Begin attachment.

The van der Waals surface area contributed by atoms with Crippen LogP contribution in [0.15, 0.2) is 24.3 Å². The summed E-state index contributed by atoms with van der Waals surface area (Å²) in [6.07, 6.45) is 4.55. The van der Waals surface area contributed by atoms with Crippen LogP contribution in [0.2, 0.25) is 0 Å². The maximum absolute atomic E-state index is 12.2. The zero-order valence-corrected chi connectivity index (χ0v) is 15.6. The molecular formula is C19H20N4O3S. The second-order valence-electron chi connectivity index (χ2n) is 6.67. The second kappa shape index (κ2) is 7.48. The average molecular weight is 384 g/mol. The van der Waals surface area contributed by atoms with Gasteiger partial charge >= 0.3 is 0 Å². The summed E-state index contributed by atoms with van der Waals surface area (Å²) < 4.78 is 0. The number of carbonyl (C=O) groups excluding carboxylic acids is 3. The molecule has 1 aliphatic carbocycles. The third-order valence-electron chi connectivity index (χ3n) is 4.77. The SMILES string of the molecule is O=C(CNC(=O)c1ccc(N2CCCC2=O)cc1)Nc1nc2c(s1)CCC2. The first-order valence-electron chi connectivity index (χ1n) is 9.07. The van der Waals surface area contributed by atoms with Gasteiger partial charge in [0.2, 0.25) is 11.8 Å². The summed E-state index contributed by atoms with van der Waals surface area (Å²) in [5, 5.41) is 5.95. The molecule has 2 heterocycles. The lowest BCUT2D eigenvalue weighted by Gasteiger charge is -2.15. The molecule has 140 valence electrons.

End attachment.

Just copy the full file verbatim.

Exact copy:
The van der Waals surface area contributed by atoms with Crippen LogP contribution in [0.15, 0.2) is 24.3 Å². The summed E-state index contributed by atoms with van der Waals surface area (Å²) in [6.07, 6.45) is 4.55. The van der Waals surface area contributed by atoms with Crippen LogP contribution in [0.2, 0.25) is 0 Å². The maximum absolute atomic E-state index is 12.2. The zero-order valence-corrected chi connectivity index (χ0v) is 15.6. The molecular formula is C19H20N4O3S. The second-order valence-electron chi connectivity index (χ2n) is 6.67. The second kappa shape index (κ2) is 7.48. The average molecular weight is 384 g/mol. The van der Waals surface area contributed by atoms with Gasteiger partial charge >= 0.3 is 0 Å². The summed E-state index contributed by atoms with van der Waals surface area (Å²) < 4.78 is 0. The number of carbonyl (C=O) groups excluding carboxylic acids is 3. The molecule has 1 aliphatic carbocycles. The third-order valence-electron chi connectivity index (χ3n) is 4.77. The SMILES string of the molecule is O=C(CNC(=O)c1ccc(N2CCCC2=O)cc1)Nc1nc2c(s1)CCC2. The first-order valence-electron chi connectivity index (χ1n) is 9.07. The van der Waals surface area contributed by atoms with Gasteiger partial charge in [0.2, 0.25) is 11.8 Å². The summed E-state index contributed by atoms with van der Waals surface area (Å²) in [5, 5.41) is 5.95. The molecule has 2 heterocycles. The lowest BCUT2D eigenvalue weighted by Gasteiger charge is -2.15. The molecule has 140 valence electrons.